Marketing Matters is brought to you by Solutions Advisors and Retiring by Design. Working together, Solutions Advisors and Retiring by Design give you the analytic and creative synergy to develop unique solutions and achieve optimum results for your senior living community, providing management, operations, marketing, and sales consulting services.
It’s a balancing act — create a marketing campaign that successfully reaches both consumers and professionals. And it can leave senior living providers straddling two worlds — one that is consumer-focused and another that is business-focused.
But marketing campaigns can cater to two groups simultaneously, and it’s imperative, marketing experts say, as the lines between senior living and health care continue to blur.
Seniors are becoming more savvy regarding their living and health care options, said Alexandra Morehouse, vice president of brand experience and advertising at Kaiser Permanente during the 2014 Senior Care Marketing Sales Summit in Chicago on Thursday.
“[Providers] can’t afford to talk to the consumer anymore,” Morehouse said, noting that today’s consumer plays a key role in shaping the dialogue between a company and its audience. “Power is going into the hand of the consumer.”
Kaiser, a health insurance provider, recently expanded its B2B marketing to also include B2C consumer outreach.
“Shopping for health insurance has moved from B2B to consumer[-driven],” she said, noting that the same can be said for senior living providers, especially those in the post acute space. “People are much more likely to trust a public rating than advertising.”
1. Build one site for two audiences.
Health care professionals and other strategic partners want to know more about the type of acuity or expertise offered, while consumers are looking for how a community will fit into their lifestyle. And the sooner providers can triage those two audiences the better.
A company’s website can be a key tool in reaching both audiences without burdening either visitor with information they don’t want or need, Morehouse said.
“So, have a drop down menu or central location [on the website] that says, ‘If you’re an employer/clincian [click here] and if you’re an individual shopper [click here],’” she said. “Then you can divert them to different resources. Get them to self identify so that they don’t have to do a lot of hunting on the website.”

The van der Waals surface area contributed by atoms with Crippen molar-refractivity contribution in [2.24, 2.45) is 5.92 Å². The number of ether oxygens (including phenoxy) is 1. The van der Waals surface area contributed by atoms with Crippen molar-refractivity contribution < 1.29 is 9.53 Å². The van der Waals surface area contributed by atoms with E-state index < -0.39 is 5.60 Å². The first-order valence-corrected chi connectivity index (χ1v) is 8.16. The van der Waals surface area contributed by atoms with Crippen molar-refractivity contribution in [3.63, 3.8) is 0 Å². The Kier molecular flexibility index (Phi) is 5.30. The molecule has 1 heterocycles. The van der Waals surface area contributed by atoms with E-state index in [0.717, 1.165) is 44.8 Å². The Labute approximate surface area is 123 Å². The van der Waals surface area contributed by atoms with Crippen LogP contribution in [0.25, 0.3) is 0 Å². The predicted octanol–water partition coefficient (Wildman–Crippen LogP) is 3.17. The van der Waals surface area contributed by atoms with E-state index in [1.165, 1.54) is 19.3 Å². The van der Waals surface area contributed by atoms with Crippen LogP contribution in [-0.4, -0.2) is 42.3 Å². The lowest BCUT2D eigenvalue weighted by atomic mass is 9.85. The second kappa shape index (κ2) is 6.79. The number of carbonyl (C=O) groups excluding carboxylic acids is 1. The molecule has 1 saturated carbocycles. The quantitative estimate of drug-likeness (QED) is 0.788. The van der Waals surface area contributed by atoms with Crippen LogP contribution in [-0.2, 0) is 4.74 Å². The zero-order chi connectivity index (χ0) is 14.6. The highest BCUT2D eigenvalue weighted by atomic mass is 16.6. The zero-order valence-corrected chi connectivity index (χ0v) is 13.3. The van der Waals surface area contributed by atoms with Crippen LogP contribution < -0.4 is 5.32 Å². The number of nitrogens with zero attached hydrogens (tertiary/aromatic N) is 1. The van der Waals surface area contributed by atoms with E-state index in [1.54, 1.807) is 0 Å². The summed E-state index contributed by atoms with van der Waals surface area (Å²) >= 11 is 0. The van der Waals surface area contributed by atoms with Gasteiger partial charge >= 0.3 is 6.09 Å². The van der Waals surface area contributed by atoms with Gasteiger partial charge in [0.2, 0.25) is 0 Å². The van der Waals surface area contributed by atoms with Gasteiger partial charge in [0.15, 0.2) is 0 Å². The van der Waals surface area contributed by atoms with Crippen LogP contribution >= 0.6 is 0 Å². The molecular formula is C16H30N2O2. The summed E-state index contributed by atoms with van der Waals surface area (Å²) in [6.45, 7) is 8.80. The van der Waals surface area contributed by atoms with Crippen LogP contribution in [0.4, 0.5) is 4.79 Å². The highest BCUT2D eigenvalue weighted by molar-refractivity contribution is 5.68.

2. Keep it simple.
Today’s consumer is confused by the options available, but also accustomed to finding what they need at any time in a digital format.
In fact, about 80% of consumers searching for senior living or health care products search online first, she said.
“You want a clear and simple campaign,” she said. “Consumers really want options. If they’re having some sort of crisis they want to feel like they’re in control. If you allow people to participate then they feel like they have control — even if the outcome will be the same — and that will lead to a higher close rate.”
And marketing efforts can even be seen in bills and related payment paperwork.
“We tend to think of marketing as brochures,” Morehouse said. “But, the consumer is going to ask, ‘Do I understand what services I’m paying for? Consumers are saying, ‘Empower me.’”
3. Start local — go big.
When it comes to outreach, build from the bottom up.
“Senior living is local, and you want to build people who are advocates,” she said, noting the power of review sites. “You want people to say, ‘They took good care of my mom.’ Before [consumers] make a senior living or health care purchase, they use over 11 sources of information to help them make their purchase decision.”
Providers can evaluate their sales strategy through customer journey mapping, or taking note of what role the provider played in each step of the prospect’s decision making process.
“Where are you when they come to consider [senior living]?” she said. “They might just be dipping their toe in. You want to make sure you show up when they search online. How do you participate in each step of the way?”
As providers continue to grow through mergers and acquisitions, smaller communities may struggle to align with a new corporate brand. And that can pose a challenge for marketers who want to maintain local relationships, but need to rebrand new communities to align with the dominant corporate image.
“Health care is extremely local,” she said. “But it’s important to have a corporate identity. A template gives you consistency [across marketing platforms]. You want to use the dominant brand and then the subordinate brand — show them together. It’s sort of like leaving bread crumbs for the consumer so they can follow the trail and know who they’re talking to.”
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Written by Cassandra Dowell